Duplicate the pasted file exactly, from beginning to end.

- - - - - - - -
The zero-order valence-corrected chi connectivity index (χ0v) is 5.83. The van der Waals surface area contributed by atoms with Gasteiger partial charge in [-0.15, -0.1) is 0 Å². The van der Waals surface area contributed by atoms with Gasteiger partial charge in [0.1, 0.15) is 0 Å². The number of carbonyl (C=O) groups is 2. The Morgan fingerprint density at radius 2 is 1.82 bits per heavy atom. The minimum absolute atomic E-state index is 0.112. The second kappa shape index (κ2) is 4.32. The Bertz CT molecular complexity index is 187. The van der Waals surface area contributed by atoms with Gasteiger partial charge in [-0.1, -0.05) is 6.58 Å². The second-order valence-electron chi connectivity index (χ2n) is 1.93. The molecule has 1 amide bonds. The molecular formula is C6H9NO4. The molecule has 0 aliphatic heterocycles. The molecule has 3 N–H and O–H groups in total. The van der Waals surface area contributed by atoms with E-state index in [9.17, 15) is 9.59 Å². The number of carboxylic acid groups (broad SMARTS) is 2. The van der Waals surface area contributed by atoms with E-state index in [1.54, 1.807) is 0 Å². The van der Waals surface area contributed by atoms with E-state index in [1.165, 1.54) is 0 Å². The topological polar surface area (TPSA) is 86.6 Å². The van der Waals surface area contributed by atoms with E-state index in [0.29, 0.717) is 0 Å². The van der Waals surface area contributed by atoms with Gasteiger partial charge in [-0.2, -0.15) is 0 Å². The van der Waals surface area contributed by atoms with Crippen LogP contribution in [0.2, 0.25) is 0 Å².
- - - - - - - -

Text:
The zero-order valence-corrected chi connectivity index (χ0v) is 5.83. The van der Waals surface area contributed by atoms with Gasteiger partial charge in [-0.15, -0.1) is 0 Å². The van der Waals surface area contributed by atoms with Gasteiger partial charge in [0.1, 0.15) is 0 Å². The number of carbonyl (C=O) groups is 2. The Morgan fingerprint density at radius 2 is 1.82 bits per heavy atom. The minimum absolute atomic E-state index is 0.112. The second kappa shape index (κ2) is 4.32. The Bertz CT molecular complexity index is 187. The van der Waals surface area contributed by atoms with Gasteiger partial charge in [-0.1, -0.05) is 6.58 Å². The second-order valence-electron chi connectivity index (χ2n) is 1.93. The molecule has 1 amide bonds. The molecular formula is C6H9NO4. The molecule has 0 aliphatic heterocycles. The molecule has 3 N–H and O–H groups in total. The van der Waals surface area contributed by atoms with E-state index in [9.17, 15) is 9.59 Å². The number of carboxylic acid groups (broad SMARTS) is 2. The van der Waals surface area contributed by atoms with E-state index in [1.54, 1.807) is 0 Å². The van der Waals surface area contributed by atoms with E-state index in [1.165, 1.54) is 0 Å². The topological polar surface area (TPSA) is 86.6 Å². The van der Waals surface area contributed by atoms with E-state index in [0.29, 0.717) is 0 Å². The van der Waals surface area contributed by atoms with Gasteiger partial charge in [-0.2, -0.15) is 0 Å². The van der Waals surface area contributed by atoms with Crippen LogP contribution in [0.2, 0.25) is 0 Å².